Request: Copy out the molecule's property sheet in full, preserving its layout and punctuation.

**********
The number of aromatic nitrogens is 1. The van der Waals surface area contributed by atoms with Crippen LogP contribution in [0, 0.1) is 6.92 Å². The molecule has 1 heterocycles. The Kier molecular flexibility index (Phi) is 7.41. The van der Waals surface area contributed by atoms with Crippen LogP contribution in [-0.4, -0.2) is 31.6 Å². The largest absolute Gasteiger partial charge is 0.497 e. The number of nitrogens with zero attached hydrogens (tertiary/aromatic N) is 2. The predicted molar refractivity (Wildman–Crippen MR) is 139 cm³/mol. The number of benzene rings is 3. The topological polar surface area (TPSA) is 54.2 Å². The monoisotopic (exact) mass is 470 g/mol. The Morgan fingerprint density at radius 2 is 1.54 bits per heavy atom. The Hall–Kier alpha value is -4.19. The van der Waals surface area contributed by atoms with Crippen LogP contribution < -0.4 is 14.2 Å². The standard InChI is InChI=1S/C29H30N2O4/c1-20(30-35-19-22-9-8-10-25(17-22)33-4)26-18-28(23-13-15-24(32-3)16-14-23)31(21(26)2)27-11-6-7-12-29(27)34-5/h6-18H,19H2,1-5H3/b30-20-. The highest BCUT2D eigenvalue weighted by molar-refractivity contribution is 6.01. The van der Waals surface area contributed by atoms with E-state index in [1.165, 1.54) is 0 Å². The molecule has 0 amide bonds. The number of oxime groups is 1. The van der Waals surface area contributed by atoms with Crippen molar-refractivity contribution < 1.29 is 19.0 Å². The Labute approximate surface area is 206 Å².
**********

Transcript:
The number of aromatic nitrogens is 1. The van der Waals surface area contributed by atoms with Crippen LogP contribution in [0, 0.1) is 6.92 Å². The molecule has 1 heterocycles. The Kier molecular flexibility index (Phi) is 7.41. The van der Waals surface area contributed by atoms with Crippen LogP contribution in [-0.4, -0.2) is 31.6 Å². The largest absolute Gasteiger partial charge is 0.497 e. The number of nitrogens with zero attached hydrogens (tertiary/aromatic N) is 2. The predicted molar refractivity (Wildman–Crippen MR) is 139 cm³/mol. The number of benzene rings is 3. The topological polar surface area (TPSA) is 54.2 Å². The monoisotopic (exact) mass is 470 g/mol. The Morgan fingerprint density at radius 2 is 1.54 bits per heavy atom. The Hall–Kier alpha value is -4.19. The van der Waals surface area contributed by atoms with Crippen LogP contribution < -0.4 is 14.2 Å². The standard InChI is InChI=1S/C29H30N2O4/c1-20(30-35-19-22-9-8-10-25(17-22)33-4)26-18-28(23-13-15-24(32-3)16-14-23)31(21(26)2)27-11-6-7-12-29(27)34-5/h6-18H,19H2,1-5H3/b30-20-. The highest BCUT2D eigenvalue weighted by molar-refractivity contribution is 6.01. The van der Waals surface area contributed by atoms with E-state index in [1.165, 1.54) is 0 Å². The molecule has 0 amide bonds. The number of oxime groups is 1. The van der Waals surface area contributed by atoms with Crippen molar-refractivity contribution < 1.29 is 19.0 Å². The Labute approximate surface area is 206 Å².